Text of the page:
A HAZOP study is a simple and well-structured methodology for hazard identification in process plants. It is an investigation technique that is designed to inspire imaginative thinking (or brainstorming) by a team of experts to identify hazards and operational problems while examining a process or system thoroughly and systematically. Following are some common terms being used during hazop study;
1. Process Sections or Study Nodes
Sections of process equipment with definite boundaries e.g. a line between two vessels) within which process parameters are investigated for deviations (e.g., reactor). Nodes may contain multiple vessels and piping for analysis.
2. Operating Step
Discrete actions in a batch process or procedures are analyzed by a HAZOP analysis team. May be manual, automatic, or software-implemented actions. The deviations applied to each step are somewhat different than the ones used for a continuous process.
3. Design Intent
Definition of how the plant is expected to operate in the absence of deviations. Tasks several forms and can be either descriptive or diagrammatic (e.g., process description, flow sheets, line diagrams, P&IDs).
4. Guide words
Simple words that are used to qualify or quantify the design intention and to guide and stimulate the brainstorming process for identifying process hazards.
5. Process Parameter
Physical or chemical property associated with the process. Includes general items such as reaction, mixing, concentration, pH, and specific items such as temperature, pressure, phase, and flow.
Departures from the design intention that are discovered by systematically applying the guide wards to process parameters (flow, pressure, etc.) resulting in a list for the team to review (no flow, high pressure, etc.) for each process section.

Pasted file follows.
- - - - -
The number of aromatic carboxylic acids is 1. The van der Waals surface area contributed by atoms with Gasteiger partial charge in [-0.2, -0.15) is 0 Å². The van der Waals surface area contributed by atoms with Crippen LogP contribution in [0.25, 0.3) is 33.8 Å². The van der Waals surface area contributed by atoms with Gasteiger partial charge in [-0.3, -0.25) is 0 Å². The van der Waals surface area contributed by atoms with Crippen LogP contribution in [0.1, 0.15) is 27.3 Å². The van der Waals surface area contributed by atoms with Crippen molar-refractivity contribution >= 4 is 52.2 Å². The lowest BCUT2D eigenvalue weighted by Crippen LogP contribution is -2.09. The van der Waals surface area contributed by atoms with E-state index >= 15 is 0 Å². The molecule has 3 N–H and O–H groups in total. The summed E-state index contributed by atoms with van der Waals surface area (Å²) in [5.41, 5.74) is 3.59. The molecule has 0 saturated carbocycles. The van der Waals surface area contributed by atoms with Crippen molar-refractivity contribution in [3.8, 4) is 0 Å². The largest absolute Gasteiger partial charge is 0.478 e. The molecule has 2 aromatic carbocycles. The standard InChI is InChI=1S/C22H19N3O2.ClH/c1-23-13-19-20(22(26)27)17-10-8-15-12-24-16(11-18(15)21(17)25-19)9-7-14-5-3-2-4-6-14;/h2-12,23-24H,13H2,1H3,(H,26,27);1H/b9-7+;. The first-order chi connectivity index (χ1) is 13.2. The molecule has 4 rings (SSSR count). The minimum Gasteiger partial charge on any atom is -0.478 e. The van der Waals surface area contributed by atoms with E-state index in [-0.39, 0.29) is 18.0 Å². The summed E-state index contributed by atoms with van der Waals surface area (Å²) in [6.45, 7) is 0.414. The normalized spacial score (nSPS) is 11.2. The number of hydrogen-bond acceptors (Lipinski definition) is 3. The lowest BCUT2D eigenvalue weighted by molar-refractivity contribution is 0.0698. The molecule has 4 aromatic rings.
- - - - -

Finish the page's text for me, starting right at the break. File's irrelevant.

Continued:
Causes are reasons why deviations might occur. Once a deviation has been shown to have a credible cause, it can be treated as a meaningful deviation. These causes can be hardware failure, human errors, unanticipated process states(e.g., change of composition), external disruptions(e.g., loss of power), etc.
Results of deviations (e.g., release of toxic materials). Normally, the team assumes active protection systems fail to work. Minor consequences, unrelated to the study objective, are not considered.
Engineered systems or administrative controls designed to prevent the causes or mitigate the consequences of deviations (e.g., process alarms, interlocks, procedures)
9. Actions or Recommendations
HAZOP studies develop recommendations for risk reduction to tolerable levels. These action items typically are enhancements to existing safeguards or new safeguards. Typically, the need for them is based on determining the risk of scenarios using risk matrices or layers of protection analysis considering existing safeguards.
Suggestions for design changes, procedural changes, or areas for further study (e.g., adding redundant pressure alarms or reversing the sequence of two operating steps).